I'm a sucker for well-written children's books, so when I happened upon Princess Academy (2005) by Shannon Hale with it's shiny Newberry Honor Award on the cover, I decided it was worth reading. And I enjoyed reading it; I was never bored, I liked the story, and there were good lessons to be learned for young girls. However, as much as I liked the story, I never truly lost myself in the book. I was always aware that I was just reading a story. There have been some children's novels that have just drawn me in--like The Book Thief and the Harry Potter series, or been multi-layered like Neil Gaiman's writing, and this one wasn't quite on that level. However, it's worth reading, and I would especially recommend it for young girls.
Miri is a young teenager living high up on the slopes of Mt. Eskel in an extremely isolated town filled with the strong, hardy miners of a valuable stone called linder. Looked down upon or forgotten by the rest of the country, Miri and her town know almost nothing about the outside world. But when the priests declare that the next princess will come from Mt. Eskel, an academy is set up and all of the girls in the village of a certain age are brought to the "princess academy" to learn and train for one year until the prince comes up to make his choice of bride. With the dynamics between the girls sometimes similar to that of the women on "The Bachelor," Miri learns to read, learns about her country, and both yearns for and wants to reject the prince and the possible life she could have.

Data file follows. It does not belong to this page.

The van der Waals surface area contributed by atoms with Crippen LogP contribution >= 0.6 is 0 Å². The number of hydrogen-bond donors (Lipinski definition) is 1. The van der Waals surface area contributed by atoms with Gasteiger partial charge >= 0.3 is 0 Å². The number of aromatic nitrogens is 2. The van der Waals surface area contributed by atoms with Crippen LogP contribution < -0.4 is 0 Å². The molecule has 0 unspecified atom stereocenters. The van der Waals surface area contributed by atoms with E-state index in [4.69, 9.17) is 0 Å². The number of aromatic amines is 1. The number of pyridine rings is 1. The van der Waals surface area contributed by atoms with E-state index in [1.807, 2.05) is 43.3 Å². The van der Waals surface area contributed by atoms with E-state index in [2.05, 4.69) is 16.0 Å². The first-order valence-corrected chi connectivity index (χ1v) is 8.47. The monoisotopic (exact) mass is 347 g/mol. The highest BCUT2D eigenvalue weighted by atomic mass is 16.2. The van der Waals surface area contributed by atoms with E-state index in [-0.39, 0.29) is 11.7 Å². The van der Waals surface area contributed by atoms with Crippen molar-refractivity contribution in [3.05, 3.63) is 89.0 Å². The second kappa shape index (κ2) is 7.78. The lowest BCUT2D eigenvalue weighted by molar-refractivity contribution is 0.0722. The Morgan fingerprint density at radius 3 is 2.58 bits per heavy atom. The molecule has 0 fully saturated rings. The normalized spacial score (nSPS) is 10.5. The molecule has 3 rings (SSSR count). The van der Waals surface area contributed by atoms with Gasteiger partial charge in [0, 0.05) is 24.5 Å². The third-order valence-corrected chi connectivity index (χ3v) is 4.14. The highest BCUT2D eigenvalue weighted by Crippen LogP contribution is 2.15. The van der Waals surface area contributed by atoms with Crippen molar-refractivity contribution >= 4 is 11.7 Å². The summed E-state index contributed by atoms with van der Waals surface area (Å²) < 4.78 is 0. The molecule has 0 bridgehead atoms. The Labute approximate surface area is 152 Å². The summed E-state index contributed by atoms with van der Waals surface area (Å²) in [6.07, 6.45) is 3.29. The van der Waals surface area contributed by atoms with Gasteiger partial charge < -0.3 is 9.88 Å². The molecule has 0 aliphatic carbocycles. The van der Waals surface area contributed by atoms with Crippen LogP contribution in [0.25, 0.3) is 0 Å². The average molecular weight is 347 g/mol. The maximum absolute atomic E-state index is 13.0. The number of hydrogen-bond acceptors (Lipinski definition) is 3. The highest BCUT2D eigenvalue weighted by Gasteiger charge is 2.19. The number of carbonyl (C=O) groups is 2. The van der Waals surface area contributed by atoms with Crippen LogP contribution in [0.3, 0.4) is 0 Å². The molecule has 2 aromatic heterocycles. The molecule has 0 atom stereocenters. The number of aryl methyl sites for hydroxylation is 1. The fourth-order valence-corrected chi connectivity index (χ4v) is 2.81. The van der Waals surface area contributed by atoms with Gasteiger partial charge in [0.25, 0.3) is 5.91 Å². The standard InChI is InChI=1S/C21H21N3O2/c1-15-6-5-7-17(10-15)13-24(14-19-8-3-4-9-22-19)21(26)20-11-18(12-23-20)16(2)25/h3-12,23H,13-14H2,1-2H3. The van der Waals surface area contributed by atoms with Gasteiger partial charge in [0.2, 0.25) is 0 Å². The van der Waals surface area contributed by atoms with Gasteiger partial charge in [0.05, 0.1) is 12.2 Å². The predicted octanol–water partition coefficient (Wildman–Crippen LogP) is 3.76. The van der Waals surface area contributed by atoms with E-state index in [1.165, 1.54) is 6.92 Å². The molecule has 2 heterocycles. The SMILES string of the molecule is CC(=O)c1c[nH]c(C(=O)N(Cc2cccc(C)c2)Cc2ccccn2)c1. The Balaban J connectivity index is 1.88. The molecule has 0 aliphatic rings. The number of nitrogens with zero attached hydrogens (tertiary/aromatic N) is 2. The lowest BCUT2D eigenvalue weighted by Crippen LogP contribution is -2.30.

There are many good lessons in this book about friendship, loyalty, love, and finding your way in life. It is also something of a feminist book where the girls in the school make a difference in the life of their town as well as themselves. I think the only thing that kept me from loving it, is that it seemed too simple. There weren't too many layers. Miri is sad because she is small and thinks of herself as weak, but she really isn't. The teacher is mean, but really she's just unhappy. So, although I enjoyed reading it, it isn't one that will haunt my thoughts.